'We really want employees to have a say in what their work environment looks like': HR manager
“Fingers crossed, this is the one, and this is the time that we'll be able to stay and continue to grow.”
So says Candace Synchyshyn, HR manager at Payworks, in discussing her company’s plans to return to the office — in some form — in the coming weeks.
Back in 2020, the organization brought some employees back to the office, more out of need, and it did so again after waves of COVID passed, she says.
But now that omicron seems to have settled down, the 380-employee company hopes to welcome workers back soon.
“We're all excited,” says Synchyshyn. “For me, as an HR professional, I count a lot on having those relationships, I'm a person that values face-to-face conversations… I love building those relationships with our employees and I feel that I'm in a better position to do that when I see them, when I can have those passing conversations.”
Back in December, the City of Toronto had to revise its plans to return to the office after the threat of omicron.
Back to the office?
But looking around right now, it’s a mixed bag when it comes to employers contemplating a bigger return to the office, she says.
“I am seeing some employers who are ‘OK, you're back to the office now.’ And just like, bam, back to the office on this day, without really having that conversation with their employees... And I think employees have really been able to demonstrate that ‘We can do this from home.’”
To that end, some employers are closing down offices, allowing employees to work from wherever works best for them full time.
Read more: Employers have several factors to consider if they go fully remote, say experts.
But Payworks has always been one of those cultures that thrives with in-person contacts, says Synchyshyn.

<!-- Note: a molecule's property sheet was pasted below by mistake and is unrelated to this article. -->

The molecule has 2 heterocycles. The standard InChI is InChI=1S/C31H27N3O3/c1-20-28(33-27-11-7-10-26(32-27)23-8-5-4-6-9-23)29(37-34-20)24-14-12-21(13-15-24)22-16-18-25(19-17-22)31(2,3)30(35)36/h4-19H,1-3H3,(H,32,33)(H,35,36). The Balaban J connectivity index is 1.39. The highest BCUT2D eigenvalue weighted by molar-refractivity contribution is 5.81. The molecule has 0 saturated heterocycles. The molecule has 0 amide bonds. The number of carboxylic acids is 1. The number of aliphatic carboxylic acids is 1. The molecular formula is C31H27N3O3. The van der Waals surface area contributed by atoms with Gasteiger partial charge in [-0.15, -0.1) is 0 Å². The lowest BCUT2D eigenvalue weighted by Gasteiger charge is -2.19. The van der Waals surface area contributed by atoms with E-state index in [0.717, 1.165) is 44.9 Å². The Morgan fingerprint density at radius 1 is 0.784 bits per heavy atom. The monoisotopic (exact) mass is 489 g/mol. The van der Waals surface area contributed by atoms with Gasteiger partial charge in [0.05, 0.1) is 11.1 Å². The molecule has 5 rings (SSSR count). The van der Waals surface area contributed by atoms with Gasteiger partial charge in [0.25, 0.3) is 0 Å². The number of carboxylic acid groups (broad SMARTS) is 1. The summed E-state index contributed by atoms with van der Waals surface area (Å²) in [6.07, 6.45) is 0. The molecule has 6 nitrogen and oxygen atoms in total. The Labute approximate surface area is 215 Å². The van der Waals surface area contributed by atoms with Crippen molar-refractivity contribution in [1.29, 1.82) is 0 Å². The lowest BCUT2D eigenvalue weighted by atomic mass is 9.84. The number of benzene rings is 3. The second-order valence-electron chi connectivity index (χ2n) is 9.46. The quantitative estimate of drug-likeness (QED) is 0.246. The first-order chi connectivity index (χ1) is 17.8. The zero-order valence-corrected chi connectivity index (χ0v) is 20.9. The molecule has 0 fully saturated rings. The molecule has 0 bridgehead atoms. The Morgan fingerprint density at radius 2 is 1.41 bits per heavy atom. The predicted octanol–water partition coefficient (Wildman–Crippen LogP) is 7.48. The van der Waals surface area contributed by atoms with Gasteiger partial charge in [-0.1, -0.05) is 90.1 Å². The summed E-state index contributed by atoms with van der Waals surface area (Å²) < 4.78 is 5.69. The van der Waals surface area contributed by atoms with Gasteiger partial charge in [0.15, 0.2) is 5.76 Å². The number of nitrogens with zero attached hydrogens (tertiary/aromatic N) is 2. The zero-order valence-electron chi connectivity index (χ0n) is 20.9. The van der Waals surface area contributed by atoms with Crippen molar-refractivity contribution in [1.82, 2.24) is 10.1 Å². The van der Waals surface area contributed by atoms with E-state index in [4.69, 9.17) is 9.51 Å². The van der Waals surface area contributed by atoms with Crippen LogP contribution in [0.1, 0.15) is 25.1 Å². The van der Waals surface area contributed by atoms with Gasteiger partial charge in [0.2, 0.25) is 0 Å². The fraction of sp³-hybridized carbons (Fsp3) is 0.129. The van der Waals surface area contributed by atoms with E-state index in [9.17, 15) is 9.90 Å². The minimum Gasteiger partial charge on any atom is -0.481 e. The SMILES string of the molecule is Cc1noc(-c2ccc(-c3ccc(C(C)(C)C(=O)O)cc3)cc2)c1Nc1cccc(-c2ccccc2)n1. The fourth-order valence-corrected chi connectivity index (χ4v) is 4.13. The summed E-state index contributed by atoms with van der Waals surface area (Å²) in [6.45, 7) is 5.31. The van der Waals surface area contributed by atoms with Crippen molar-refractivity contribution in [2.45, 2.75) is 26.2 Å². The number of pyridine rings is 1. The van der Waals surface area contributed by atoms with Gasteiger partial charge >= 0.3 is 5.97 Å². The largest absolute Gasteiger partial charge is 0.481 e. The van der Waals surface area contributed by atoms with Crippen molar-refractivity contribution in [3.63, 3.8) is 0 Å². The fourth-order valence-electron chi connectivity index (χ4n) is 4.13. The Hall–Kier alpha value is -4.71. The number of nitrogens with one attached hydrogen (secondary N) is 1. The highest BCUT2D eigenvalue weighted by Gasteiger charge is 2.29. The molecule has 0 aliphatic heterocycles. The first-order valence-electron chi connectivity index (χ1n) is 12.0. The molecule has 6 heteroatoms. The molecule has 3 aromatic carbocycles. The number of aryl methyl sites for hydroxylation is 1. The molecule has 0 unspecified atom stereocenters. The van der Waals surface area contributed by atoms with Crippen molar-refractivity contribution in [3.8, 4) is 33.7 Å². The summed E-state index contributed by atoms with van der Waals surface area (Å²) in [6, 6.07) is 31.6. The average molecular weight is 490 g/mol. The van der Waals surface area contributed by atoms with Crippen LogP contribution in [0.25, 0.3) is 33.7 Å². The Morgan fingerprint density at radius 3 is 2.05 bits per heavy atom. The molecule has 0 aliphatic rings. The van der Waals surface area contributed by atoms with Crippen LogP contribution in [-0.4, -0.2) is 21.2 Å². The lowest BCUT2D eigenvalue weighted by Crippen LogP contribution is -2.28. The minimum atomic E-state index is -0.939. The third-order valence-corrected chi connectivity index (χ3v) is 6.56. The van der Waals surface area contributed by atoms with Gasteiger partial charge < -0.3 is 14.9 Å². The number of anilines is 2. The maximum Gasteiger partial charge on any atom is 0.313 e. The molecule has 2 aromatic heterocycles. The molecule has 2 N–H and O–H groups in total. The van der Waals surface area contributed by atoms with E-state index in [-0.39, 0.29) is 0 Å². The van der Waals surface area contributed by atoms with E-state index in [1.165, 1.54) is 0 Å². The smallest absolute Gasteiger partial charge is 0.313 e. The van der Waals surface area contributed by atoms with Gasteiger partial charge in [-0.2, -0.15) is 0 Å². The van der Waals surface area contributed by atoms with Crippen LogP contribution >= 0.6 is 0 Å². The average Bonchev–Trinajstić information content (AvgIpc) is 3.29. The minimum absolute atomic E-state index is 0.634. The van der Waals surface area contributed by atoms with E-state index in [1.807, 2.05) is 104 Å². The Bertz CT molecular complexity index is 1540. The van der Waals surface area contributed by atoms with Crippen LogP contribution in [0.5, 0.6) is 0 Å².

“When we talk to our employees and say, ‘What do you like most about working here?’ the number one thing is always the people.”
And there’s a lot of excitement, she says. For example, in the Winnipeg office, roughly 70 per cent of the staff said they wanted to come back to the office in some fashion.
Many employees are reluctant about a return to the workplace, says Cissy Pau, principal consultant at Clear HR Consulting in Vancouver.
“For one, people are still anxious and concerned and, two, [employers] might not have the space if they want to now make sure that there's a bit of distance… and, three, the employee interest in actually going back full time in the office is not there.”
And those people who may not be as interested may then not be as engaged, leading to potential retention issues, she says.
“You have to balance that off with it [being] so hard to find skilled talent these days… are you prepared to have those employees who may not be super vocal?”
While some workers may speak out against returning to the office, many will not be as outspoken and quietly start looking for work somewhere else, says Pau.
“As an employer, how do you deal with it if you've got key employees who are just not as engaged or who are going to leave? Can you replace them?”
The “great resignation” is in full swing, with 43 per cent of workers saying they intend to switch jobs in 2022, according to a survey by Randstad Canada.
Employee communications key
One way to find out how staff feel is to do a survey or at least solicit feedback. At Payworks, giving employees a voice “is extremely important,” says Synchyshyn, “and I would say, even now, as we navigate this new reality that we're in, it's even more key.”
The company didn’t have a remote workforce before so it is keen to do it well going forward.
“We want to make sure that we are living by our purpose and doing right by our people and ensuring that the decisions we make collectively as a business really work with our employees, because without them, we're nothing,” she says.
“We treat our employees as adults. And we really want them to be able to have a say in what their work environment looks like.”
But the company also wants to “give people a glimpse into the office life” at Payworks, so it’s asked employees to select their preference, whether that be work in the office, work in their cozy home office, or the best of both worlds while still remaining flexible, says Synchyshyn.